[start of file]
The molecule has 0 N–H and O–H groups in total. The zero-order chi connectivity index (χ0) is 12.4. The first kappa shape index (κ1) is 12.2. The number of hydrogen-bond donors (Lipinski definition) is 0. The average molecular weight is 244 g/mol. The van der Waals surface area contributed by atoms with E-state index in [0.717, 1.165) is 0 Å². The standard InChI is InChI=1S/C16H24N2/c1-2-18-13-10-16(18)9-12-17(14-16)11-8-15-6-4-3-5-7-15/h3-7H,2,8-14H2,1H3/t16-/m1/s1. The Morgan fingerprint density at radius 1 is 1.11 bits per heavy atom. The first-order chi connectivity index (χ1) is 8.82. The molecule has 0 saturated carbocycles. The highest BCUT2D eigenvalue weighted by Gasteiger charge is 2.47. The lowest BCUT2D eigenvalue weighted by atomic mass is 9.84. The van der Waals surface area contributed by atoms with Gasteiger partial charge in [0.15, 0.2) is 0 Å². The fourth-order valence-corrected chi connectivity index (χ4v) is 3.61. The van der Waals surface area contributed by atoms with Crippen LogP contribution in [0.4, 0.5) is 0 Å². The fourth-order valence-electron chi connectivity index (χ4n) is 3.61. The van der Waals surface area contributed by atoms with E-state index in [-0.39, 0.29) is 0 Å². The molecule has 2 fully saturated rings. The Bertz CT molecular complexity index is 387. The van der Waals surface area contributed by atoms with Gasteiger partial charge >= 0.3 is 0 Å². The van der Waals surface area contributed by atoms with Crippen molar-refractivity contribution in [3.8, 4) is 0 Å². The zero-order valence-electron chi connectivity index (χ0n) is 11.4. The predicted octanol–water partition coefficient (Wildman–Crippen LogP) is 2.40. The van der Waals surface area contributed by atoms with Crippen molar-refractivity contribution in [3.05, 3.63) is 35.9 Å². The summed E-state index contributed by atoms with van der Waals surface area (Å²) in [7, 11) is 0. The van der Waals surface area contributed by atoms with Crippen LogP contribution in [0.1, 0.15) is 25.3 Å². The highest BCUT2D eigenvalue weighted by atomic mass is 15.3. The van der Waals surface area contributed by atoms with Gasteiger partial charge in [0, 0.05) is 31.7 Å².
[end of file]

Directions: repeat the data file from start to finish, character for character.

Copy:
The molecule has 0 N–H and O–H groups in total. The zero-order chi connectivity index (χ0) is 12.4. The first kappa shape index (κ1) is 12.2. The number of hydrogen-bond donors (Lipinski definition) is 0. The average molecular weight is 244 g/mol. The van der Waals surface area contributed by atoms with E-state index in [0.717, 1.165) is 0 Å². The standard InChI is InChI=1S/C16H24N2/c1-2-18-13-10-16(18)9-12-17(14-16)11-8-15-6-4-3-5-7-15/h3-7H,2,8-14H2,1H3/t16-/m1/s1. The Morgan fingerprint density at radius 1 is 1.11 bits per heavy atom. The first-order chi connectivity index (χ1) is 8.82. The molecule has 0 saturated carbocycles. The highest BCUT2D eigenvalue weighted by Gasteiger charge is 2.47. The lowest BCUT2D eigenvalue weighted by atomic mass is 9.84. The van der Waals surface area contributed by atoms with Gasteiger partial charge in [0.15, 0.2) is 0 Å². The fourth-order valence-corrected chi connectivity index (χ4v) is 3.61. The van der Waals surface area contributed by atoms with Crippen LogP contribution in [0.4, 0.5) is 0 Å². The fourth-order valence-electron chi connectivity index (χ4n) is 3.61. The van der Waals surface area contributed by atoms with E-state index in [-0.39, 0.29) is 0 Å². The molecule has 2 fully saturated rings. The Bertz CT molecular complexity index is 387. The van der Waals surface area contributed by atoms with Gasteiger partial charge >= 0.3 is 0 Å². The van der Waals surface area contributed by atoms with Crippen molar-refractivity contribution in [3.8, 4) is 0 Å². The zero-order valence-electron chi connectivity index (χ0n) is 11.4. The predicted octanol–water partition coefficient (Wildman–Crippen LogP) is 2.40. The van der Waals surface area contributed by atoms with Crippen molar-refractivity contribution in [3.05, 3.63) is 35.9 Å². The summed E-state index contributed by atoms with van der Waals surface area (Å²) in [7, 11) is 0. The van der Waals surface area contributed by atoms with Crippen LogP contribution in [0.1, 0.15) is 25.3 Å². The highest BCUT2D eigenvalue weighted by atomic mass is 15.3. The van der Waals surface area contributed by atoms with Gasteiger partial charge in [0, 0.05) is 31.7 Å².